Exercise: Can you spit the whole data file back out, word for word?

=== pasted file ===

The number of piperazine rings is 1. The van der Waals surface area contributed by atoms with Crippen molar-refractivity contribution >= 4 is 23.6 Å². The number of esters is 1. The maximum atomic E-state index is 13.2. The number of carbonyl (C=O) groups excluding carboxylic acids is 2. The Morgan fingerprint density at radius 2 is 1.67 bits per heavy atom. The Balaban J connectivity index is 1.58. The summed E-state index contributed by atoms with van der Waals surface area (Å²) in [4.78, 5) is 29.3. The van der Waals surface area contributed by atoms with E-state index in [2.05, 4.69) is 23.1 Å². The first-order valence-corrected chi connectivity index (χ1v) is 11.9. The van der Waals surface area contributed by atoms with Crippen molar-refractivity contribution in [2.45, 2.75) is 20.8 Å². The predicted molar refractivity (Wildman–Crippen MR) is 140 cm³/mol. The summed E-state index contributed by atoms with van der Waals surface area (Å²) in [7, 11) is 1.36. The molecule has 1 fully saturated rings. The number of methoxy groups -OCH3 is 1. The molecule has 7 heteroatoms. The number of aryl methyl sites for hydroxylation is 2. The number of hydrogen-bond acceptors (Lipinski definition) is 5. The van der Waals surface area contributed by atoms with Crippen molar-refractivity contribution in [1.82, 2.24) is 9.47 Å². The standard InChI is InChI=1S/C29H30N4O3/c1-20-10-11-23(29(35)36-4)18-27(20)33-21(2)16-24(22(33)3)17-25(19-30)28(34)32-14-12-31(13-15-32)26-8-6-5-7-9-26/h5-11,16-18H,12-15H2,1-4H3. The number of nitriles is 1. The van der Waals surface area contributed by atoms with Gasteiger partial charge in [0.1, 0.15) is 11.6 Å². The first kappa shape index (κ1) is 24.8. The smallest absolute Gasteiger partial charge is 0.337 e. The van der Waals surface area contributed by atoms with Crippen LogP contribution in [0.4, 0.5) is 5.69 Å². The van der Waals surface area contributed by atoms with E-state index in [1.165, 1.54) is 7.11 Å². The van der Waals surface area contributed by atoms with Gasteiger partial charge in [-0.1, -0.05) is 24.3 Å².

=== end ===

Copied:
The number of piperazine rings is 1. The van der Waals surface area contributed by atoms with Crippen molar-refractivity contribution >= 4 is 23.6 Å². The number of esters is 1. The maximum atomic E-state index is 13.2. The number of carbonyl (C=O) groups excluding carboxylic acids is 2. The Morgan fingerprint density at radius 2 is 1.67 bits per heavy atom. The Balaban J connectivity index is 1.58. The summed E-state index contributed by atoms with van der Waals surface area (Å²) in [4.78, 5) is 29.3. The van der Waals surface area contributed by atoms with E-state index in [2.05, 4.69) is 23.1 Å². The first-order valence-corrected chi connectivity index (χ1v) is 11.9. The van der Waals surface area contributed by atoms with Crippen molar-refractivity contribution in [2.45, 2.75) is 20.8 Å². The predicted molar refractivity (Wildman–Crippen MR) is 140 cm³/mol. The summed E-state index contributed by atoms with van der Waals surface area (Å²) in [7, 11) is 1.36. The molecule has 1 fully saturated rings. The number of methoxy groups -OCH3 is 1. The molecule has 7 heteroatoms. The number of aryl methyl sites for hydroxylation is 2. The number of hydrogen-bond acceptors (Lipinski definition) is 5. The van der Waals surface area contributed by atoms with Crippen molar-refractivity contribution in [1.82, 2.24) is 9.47 Å². The standard InChI is InChI=1S/C29H30N4O3/c1-20-10-11-23(29(35)36-4)18-27(20)33-21(2)16-24(22(33)3)17-25(19-30)28(34)32-14-12-31(13-15-32)26-8-6-5-7-9-26/h5-11,16-18H,12-15H2,1-4H3. The number of nitriles is 1. The van der Waals surface area contributed by atoms with Gasteiger partial charge in [0.1, 0.15) is 11.6 Å². The first kappa shape index (κ1) is 24.8. The smallest absolute Gasteiger partial charge is 0.337 e. The van der Waals surface area contributed by atoms with Crippen LogP contribution in [0.4, 0.5) is 5.69 Å². The van der Waals surface area contributed by atoms with E-state index in [1.165, 1.54) is 7.11 Å². The van der Waals surface area contributed by atoms with Gasteiger partial charge in [-0.1, -0.05) is 24.3 Å².